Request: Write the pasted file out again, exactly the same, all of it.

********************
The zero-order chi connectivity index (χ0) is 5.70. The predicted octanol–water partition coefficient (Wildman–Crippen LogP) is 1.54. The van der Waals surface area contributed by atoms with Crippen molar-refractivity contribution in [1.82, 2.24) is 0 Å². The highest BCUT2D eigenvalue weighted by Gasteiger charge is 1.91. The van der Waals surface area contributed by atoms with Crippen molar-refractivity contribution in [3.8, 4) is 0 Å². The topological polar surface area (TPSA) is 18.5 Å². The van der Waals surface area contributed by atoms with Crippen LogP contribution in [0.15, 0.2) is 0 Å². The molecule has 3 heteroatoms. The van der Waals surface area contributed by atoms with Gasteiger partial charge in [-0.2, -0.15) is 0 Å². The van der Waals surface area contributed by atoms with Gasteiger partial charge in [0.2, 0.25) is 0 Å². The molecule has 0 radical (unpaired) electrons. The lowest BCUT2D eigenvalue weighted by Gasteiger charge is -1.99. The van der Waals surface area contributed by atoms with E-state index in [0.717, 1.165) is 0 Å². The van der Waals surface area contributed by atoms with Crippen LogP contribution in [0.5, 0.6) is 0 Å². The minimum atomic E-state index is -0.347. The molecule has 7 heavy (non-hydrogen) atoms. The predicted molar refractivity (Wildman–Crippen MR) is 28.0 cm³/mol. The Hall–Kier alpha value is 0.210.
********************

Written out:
The zero-order chi connectivity index (χ0) is 5.70. The predicted octanol–water partition coefficient (Wildman–Crippen LogP) is 1.54. The van der Waals surface area contributed by atoms with Crippen molar-refractivity contribution in [1.82, 2.24) is 0 Å². The highest BCUT2D eigenvalue weighted by Gasteiger charge is 1.91. The van der Waals surface area contributed by atoms with Crippen molar-refractivity contribution in [3.8, 4) is 0 Å². The topological polar surface area (TPSA) is 18.5 Å². The van der Waals surface area contributed by atoms with Crippen LogP contribution in [0.15, 0.2) is 0 Å². The molecule has 3 heteroatoms. The van der Waals surface area contributed by atoms with Gasteiger partial charge in [-0.2, -0.15) is 0 Å². The van der Waals surface area contributed by atoms with Gasteiger partial charge in [0.2, 0.25) is 0 Å². The molecule has 0 radical (unpaired) electrons. The lowest BCUT2D eigenvalue weighted by Gasteiger charge is -1.99. The van der Waals surface area contributed by atoms with E-state index in [0.717, 1.165) is 0 Å². The van der Waals surface area contributed by atoms with Crippen LogP contribution in [0.5, 0.6) is 0 Å². The minimum atomic E-state index is -0.347. The molecule has 7 heavy (non-hydrogen) atoms. The predicted molar refractivity (Wildman–Crippen MR) is 28.0 cm³/mol. The Hall–Kier alpha value is 0.210.